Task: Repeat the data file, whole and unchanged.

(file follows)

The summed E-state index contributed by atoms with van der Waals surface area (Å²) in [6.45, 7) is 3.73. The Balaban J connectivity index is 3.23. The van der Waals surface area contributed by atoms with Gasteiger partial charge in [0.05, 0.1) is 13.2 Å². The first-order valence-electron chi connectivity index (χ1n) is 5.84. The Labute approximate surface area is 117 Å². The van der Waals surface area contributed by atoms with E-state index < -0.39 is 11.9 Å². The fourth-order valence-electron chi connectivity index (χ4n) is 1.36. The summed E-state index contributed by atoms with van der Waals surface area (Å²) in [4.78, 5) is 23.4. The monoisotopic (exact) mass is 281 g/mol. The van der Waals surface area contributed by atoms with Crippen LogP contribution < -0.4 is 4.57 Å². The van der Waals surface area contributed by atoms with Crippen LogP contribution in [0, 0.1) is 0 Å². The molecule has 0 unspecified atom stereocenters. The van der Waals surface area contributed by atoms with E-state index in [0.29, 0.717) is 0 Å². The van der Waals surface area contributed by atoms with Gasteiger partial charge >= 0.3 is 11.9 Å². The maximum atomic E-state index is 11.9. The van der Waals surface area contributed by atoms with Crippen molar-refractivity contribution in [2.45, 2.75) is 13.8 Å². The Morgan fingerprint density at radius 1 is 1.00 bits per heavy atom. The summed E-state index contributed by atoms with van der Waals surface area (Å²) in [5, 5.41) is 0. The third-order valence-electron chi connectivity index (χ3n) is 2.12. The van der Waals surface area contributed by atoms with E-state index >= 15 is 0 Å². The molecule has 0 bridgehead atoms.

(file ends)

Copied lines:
The summed E-state index contributed by atoms with van der Waals surface area (Å²) in [6.45, 7) is 3.73. The Balaban J connectivity index is 3.23. The van der Waals surface area contributed by atoms with Gasteiger partial charge in [0.05, 0.1) is 13.2 Å². The first-order valence-electron chi connectivity index (χ1n) is 5.84. The Labute approximate surface area is 117 Å². The van der Waals surface area contributed by atoms with E-state index < -0.39 is 11.9 Å². The fourth-order valence-electron chi connectivity index (χ4n) is 1.36. The summed E-state index contributed by atoms with van der Waals surface area (Å²) in [4.78, 5) is 23.4. The monoisotopic (exact) mass is 281 g/mol. The van der Waals surface area contributed by atoms with Crippen LogP contribution < -0.4 is 4.57 Å². The van der Waals surface area contributed by atoms with Crippen LogP contribution in [0, 0.1) is 0 Å². The molecule has 0 unspecified atom stereocenters. The van der Waals surface area contributed by atoms with E-state index in [0.29, 0.717) is 0 Å². The van der Waals surface area contributed by atoms with Gasteiger partial charge >= 0.3 is 11.9 Å². The maximum atomic E-state index is 11.9. The van der Waals surface area contributed by atoms with Crippen molar-refractivity contribution in [2.45, 2.75) is 13.8 Å². The Morgan fingerprint density at radius 1 is 1.00 bits per heavy atom. The summed E-state index contributed by atoms with van der Waals surface area (Å²) in [5, 5.41) is 0. The third-order valence-electron chi connectivity index (χ3n) is 2.12. The van der Waals surface area contributed by atoms with E-state index >= 15 is 0 Å². The molecule has 0 bridgehead atoms.